Monday, March 14, 2011

Solitude

Leon Neyfakh, at The Boston Globe, reviews some academic studies about the effects of being alone. Loneliness, i.e. yearning for human companionship, is not really the focus of the article — emerging evidence of benefits gained by time spent alone is. A few short excerpts:
...[A]n emerging body of research is suggesting that spending time alone, if done right, can be good for us — that certain tasks and thought processes are best carried out without anyone else around, and that even the most socially motivated among us should regularly be taking time to ourselves if we want to have fully developed personalities, and be capable of focus and creative thinking. ....

One ongoing Harvard study indicates that people form more lasting and accurate memories if they believe they’re experiencing something alone. Another indicates that a certain amount of solitude can make a person more capable of empathy towards others. ....

Teenagers, especially, whose personalities have not yet fully formed, have been shown to benefit from time spent apart from others, in part because it allows for a kind of introspection — and freedom from self-consciousness — that strengthens their sense of identity. ....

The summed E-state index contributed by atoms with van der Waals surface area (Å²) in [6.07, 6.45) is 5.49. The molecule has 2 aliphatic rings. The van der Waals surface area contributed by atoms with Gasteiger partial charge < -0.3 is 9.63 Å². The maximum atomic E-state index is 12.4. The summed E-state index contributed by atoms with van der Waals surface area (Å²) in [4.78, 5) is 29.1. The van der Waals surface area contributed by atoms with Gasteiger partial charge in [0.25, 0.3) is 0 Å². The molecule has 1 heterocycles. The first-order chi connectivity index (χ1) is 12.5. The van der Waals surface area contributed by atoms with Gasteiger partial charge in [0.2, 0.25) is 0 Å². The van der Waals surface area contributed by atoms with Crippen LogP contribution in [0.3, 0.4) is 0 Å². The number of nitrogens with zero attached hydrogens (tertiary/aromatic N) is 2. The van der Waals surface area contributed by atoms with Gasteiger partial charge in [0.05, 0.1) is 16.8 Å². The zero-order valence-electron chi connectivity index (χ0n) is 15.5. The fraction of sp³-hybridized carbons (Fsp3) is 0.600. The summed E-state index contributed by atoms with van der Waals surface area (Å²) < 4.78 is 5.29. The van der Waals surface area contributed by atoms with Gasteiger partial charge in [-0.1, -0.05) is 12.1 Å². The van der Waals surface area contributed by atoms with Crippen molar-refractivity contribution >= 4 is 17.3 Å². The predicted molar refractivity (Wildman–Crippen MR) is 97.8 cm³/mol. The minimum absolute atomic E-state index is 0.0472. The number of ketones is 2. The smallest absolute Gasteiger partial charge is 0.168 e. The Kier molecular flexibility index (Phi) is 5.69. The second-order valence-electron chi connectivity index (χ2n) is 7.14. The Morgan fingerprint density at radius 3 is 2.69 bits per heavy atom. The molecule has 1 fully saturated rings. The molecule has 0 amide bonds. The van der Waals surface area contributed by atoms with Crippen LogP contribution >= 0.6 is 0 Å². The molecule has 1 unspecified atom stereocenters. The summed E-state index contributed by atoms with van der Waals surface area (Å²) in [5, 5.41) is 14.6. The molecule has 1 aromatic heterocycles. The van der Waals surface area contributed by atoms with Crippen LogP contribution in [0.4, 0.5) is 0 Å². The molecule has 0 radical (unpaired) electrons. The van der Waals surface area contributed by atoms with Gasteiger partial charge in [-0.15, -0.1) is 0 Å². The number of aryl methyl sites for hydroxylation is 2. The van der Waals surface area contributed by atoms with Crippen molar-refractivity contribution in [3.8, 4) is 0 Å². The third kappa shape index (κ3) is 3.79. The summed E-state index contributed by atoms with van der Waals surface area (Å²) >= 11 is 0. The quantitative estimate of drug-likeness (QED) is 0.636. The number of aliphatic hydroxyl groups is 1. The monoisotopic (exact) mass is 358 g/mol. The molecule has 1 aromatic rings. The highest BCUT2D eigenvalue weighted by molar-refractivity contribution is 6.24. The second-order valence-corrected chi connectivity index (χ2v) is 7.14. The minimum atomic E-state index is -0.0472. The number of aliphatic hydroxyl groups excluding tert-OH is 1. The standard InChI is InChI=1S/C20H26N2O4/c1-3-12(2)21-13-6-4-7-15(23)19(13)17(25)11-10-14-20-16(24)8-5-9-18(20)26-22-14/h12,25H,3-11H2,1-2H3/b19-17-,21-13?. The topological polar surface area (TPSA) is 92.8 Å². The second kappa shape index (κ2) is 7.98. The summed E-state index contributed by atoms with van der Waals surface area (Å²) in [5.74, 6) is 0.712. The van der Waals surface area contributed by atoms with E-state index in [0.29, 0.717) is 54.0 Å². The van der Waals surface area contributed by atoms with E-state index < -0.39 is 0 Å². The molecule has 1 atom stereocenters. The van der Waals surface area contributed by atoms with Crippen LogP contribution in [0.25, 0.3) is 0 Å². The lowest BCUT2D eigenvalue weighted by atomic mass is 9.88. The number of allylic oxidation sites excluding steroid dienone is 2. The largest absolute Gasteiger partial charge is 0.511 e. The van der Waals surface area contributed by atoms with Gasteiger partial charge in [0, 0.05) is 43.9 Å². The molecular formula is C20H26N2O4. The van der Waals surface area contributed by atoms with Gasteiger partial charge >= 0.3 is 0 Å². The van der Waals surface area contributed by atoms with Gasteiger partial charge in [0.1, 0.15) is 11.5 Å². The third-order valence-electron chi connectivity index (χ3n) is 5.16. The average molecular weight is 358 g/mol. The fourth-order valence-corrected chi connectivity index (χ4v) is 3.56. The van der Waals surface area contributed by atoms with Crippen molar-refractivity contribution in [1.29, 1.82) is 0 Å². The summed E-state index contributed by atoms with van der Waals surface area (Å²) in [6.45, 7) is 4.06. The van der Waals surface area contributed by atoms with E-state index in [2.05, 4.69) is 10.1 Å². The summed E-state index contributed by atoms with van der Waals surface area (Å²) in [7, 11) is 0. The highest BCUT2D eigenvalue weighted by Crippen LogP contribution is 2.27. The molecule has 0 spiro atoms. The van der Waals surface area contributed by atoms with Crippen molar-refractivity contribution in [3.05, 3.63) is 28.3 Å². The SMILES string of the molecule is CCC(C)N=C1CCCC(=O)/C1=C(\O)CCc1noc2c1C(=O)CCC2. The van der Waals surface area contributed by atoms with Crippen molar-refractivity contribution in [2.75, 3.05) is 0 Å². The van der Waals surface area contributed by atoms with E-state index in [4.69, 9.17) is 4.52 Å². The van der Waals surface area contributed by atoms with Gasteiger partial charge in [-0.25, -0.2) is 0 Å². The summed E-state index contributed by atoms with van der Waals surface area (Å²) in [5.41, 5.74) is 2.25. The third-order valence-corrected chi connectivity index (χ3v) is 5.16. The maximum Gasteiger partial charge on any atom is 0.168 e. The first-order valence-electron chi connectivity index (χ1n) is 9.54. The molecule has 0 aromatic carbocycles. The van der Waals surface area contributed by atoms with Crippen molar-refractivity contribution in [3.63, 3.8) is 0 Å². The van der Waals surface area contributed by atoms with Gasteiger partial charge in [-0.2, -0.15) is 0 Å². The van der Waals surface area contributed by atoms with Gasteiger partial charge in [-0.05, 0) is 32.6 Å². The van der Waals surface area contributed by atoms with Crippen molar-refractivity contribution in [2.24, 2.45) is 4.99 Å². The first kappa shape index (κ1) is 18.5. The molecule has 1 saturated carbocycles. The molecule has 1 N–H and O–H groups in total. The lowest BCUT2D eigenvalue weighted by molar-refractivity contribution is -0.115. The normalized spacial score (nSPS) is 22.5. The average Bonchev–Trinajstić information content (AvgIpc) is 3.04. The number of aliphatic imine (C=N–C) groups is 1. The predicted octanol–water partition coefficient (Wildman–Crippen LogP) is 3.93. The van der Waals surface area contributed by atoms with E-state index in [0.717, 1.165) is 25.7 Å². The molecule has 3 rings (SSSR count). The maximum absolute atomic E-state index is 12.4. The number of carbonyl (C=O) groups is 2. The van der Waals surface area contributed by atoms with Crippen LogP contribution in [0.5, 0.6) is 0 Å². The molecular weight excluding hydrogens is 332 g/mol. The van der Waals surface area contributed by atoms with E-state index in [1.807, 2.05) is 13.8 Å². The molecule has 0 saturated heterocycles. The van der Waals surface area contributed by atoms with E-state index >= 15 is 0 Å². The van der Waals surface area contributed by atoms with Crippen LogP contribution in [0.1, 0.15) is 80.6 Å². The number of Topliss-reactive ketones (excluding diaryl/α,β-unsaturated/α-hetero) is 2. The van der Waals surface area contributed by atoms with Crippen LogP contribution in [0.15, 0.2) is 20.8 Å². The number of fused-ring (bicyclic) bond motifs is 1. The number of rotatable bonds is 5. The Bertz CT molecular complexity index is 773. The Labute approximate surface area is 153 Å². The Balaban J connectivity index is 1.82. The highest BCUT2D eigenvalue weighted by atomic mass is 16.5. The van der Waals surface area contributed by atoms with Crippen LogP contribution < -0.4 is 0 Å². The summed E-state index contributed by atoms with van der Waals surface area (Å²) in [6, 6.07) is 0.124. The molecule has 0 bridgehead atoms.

...[P]eople who are socially connected with others can have a hard time identifying with people who are more distant from them. Spending a certain amount of time alone, the study suggests, can make us less closed off from others and more capable of empathy — in other words, better social animals. .... [more]
...[H]e would withdraw to desolate places and pray. Luke 5:16 (ESV)

Update: Via Ray Ortlund
“People today are afraid to be alone. This fear is a dominant mark of our society. Many now ceaselessly sit in the cinema or read novels about other people’s lives or watch dramas. Why? Simply to avoid having to face their own existence....

No one seems to want (and no one can find) a place of quiet — because, when you are quiet, you have to face reality. But many in the present generation dare not do this because on their own basis reality leads them to meaninglessness; so they fill their lives with entertainment, even if it is only noise....

The Christian is supposed to be very opposite: There is a place for proper entertainment, but we are not to be caught up in ceaseless motion which prevents us from ever being quiet. Rather we are to put everything second so we can be alive to the voice of God and allow it to speak to us and confront us.”

Francis Schaeffer, “Walking through the mud,” in No Little People (Downers Grove, 1974), pages 86-87.

I have calmed and quieted my soul. Psalm 131:2
The power of lonely - The Boston Globe, Quietness before God – Ray Ortlund